Whether is is because of the second assumption above, or because power craves more power, or because governments believe there is power in secrecy, whatever the reason, even the most democratic of governments end up hiding behind layers of secrecy and deception. And it is not just individuals trying to keep things secret. The bureaucratic system itself seems designed to obfuscate rather than clarify the true workings of government. And on top of that we seem to have entered an era in which fear has become such a constant narrative that our democratic governments have been allowed – one could almost say forced – to create more and deeper power structures, for the apparent purpose of keeping us safe from harm. But, and this is the catch, one cannot be safe and free at the same time. And the same goes for information: it’s either safe and secure, and therefore unavailable, or it is free and accessible, but not safe. Our governments by erring on the side of safety, are eroding the basic principles of transparency and accountability democracies need to maintain even the semblance of a government under control of its population, rather than the other way round.

Democracy is a balanced form of government: the extend of power bestowed on the elected government is limited by a body of law that is enforced by an independent policing power, and interpreted and overseen by an equally independent legal power.

This works well in theory, but how well does it work in practice? Only when those three forces are truly independent can they keep each other in check the way they are supposed to. In most modern democracies, however, there is a fourth force in play that is both much more pervasive and much harder to control than the other three: the power of commerce. We live in a commercial society, where business for business’ sake has become a rule unto itself. Because of this, in spite of the supposed delicate balance of the power triangle, commercial interests can overrule each and any of the other forces, rendering the checks-and-balances design obsolete and unworkable. Privatization of public services is one example: when public services become privatized they become largely removed from the kind of transparency and public scrutiny expected of public services. And because of this lack of transparency they are no longer kept in balance by the power triangle, nor can the public form an informed opinion about how well or badly these services fulfill the functions they are expected to.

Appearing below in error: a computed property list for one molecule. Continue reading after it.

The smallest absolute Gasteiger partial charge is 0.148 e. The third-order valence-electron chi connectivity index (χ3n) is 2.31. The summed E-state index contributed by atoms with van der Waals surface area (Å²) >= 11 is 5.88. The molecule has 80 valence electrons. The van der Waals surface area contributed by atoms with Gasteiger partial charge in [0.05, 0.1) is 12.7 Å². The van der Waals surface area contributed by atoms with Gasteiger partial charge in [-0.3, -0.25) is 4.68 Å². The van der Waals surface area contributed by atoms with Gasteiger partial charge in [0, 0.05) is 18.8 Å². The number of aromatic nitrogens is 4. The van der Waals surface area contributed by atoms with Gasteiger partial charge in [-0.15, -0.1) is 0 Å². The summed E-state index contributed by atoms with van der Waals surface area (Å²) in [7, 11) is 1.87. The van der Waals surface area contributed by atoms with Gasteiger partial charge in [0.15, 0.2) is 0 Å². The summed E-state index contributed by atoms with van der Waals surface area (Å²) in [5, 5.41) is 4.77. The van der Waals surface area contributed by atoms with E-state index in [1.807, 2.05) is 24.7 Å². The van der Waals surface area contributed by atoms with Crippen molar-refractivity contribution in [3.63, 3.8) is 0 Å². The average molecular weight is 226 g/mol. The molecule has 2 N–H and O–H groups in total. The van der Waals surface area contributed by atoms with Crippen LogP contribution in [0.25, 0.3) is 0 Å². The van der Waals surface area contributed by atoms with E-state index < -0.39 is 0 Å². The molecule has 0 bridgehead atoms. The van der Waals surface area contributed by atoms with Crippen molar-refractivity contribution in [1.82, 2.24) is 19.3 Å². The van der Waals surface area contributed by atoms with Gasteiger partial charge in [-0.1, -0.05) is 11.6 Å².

Democracy in the hands of commercial interests

In a democracy every voice counts.

In a democracy everyone gets to vote so everyone has a voice to add to the total of voices that end up determining the government that gets chosen. In reality, however, since in a democracy only majority voices end up determining the chosen government, many minority voices get lost in the process, even those that represent better alternatives than those espoused by the majorities. More importantly, the whole democratic process must of necessity stay close to the majority consensus in its decision-making, prioritization, and social engineering. Voices that do not fit in with that consensus will not just be ignored, they will be actively shut down and persecuted since – it will be argued – they destabilize the social structure democracy itself relies on.

Of course not each and every dissenting voice should be acted on, but democracy – by limiting its perspectives to those that conform to the stable consensus – thereby limits its ability to read the signals and early warning signs of the sweeping changes happening around us. The majority concensus tends to downplay such signals or builds defensive arguments against them, trying to shut them down rather than considering how to act. This paralyzes a democratic society untill the signals get so loud they can no longer be ignored. By which time it may be too late to act.

I have been working on this blog for over two months now, and have just decided to stop here. There are many more assumptions I considered, but most of those seem variations on the 5 I describe here. Also, I think, several of those assumptions require much more thinking to figure out whether they are actual assumptions people have, or just flaws in the system most people acknowledge but choose to accept as inevitable.

And completeness wasn’t my goal here.

I just want to show that we must remain vigilant and keep questioning the systems we have created to organize our society. Not because they are necessarily wrong and need to be torn down – even if they are not perfect – but because unquestioning acceptance leads to a societal blindness that can lead us to move in a direction none of us want, but none of us tries to stop either.